A major point of my book is that our concepts of space are changing. Douglas Rushkoff makes the point too, here. What he says:
Although modern mapping systems depend heavily on computers, some of the most fundamental maps we use daily are drawn and redrawn on an ongoing basis by our own wetware. From the moment we become aware of spatial relations, we begin a complex process of constructing personal thematic maps. Maps of our mommies, daddies, bottles, favorite albums, movies, books, food, friends, pets, conversations and experiences -- anything to which we can attach associations, meaning and relationships. But these maps live on an almost subconscious level. My map of, say, the best shopping in Stockholm or the spiritually resonant zones of cyberspace, may look very different than yours.
What I say.....
You cannot travel into a fresco because it remains a point in time and space, even if it does tell a story spread over the whole chapel. You can follow a film through a limited amount of time, say two hours – but in most circumstances only in one direction. Virtual reality however gives you – potentially - infinite space you can explore in your time. The idea of this has passed irretrievably into public consciousness. Once again, this changes the way we relate to each other and the world, and will have largely unpredictable consequences.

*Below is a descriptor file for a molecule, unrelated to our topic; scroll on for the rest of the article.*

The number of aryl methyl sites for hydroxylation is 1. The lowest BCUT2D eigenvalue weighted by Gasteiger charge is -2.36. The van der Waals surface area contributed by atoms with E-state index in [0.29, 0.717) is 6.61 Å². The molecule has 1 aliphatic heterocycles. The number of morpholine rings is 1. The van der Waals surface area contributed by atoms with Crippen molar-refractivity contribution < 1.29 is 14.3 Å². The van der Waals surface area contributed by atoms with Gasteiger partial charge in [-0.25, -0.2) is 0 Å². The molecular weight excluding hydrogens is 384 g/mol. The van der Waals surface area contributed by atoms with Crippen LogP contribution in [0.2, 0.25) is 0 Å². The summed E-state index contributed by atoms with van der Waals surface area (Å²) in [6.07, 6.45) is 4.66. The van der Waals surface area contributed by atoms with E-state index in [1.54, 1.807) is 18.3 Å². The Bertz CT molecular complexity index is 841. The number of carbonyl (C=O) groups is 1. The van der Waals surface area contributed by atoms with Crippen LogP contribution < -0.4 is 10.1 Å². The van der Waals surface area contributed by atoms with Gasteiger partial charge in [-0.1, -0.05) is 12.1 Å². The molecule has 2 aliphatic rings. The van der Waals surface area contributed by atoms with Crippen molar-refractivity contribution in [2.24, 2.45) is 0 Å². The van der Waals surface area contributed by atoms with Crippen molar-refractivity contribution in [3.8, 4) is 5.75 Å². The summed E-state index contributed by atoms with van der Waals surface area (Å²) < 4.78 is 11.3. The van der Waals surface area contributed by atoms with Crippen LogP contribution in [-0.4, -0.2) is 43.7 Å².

We can however already see one spatial change that digital media has brought to us: and that is the degree to which we are now implicitly and explicitly connected to each other. Mobile phones do this more than anything else, because now our connectedness travels with us everywhere we go. This is the profound force that is re-shaping us. The network of our connections is becoming woven into our physical lives. We had thought that a new digital landscape all of its own was springing into existence, one which existed in “hyperspace”, which had its own map. This was William Gibson’s vision in Neuromancer. To some extent via the Internet it is true. But now we have to factor in mobile too, and it looks like mobile is actually mapping the virtual on to the real world.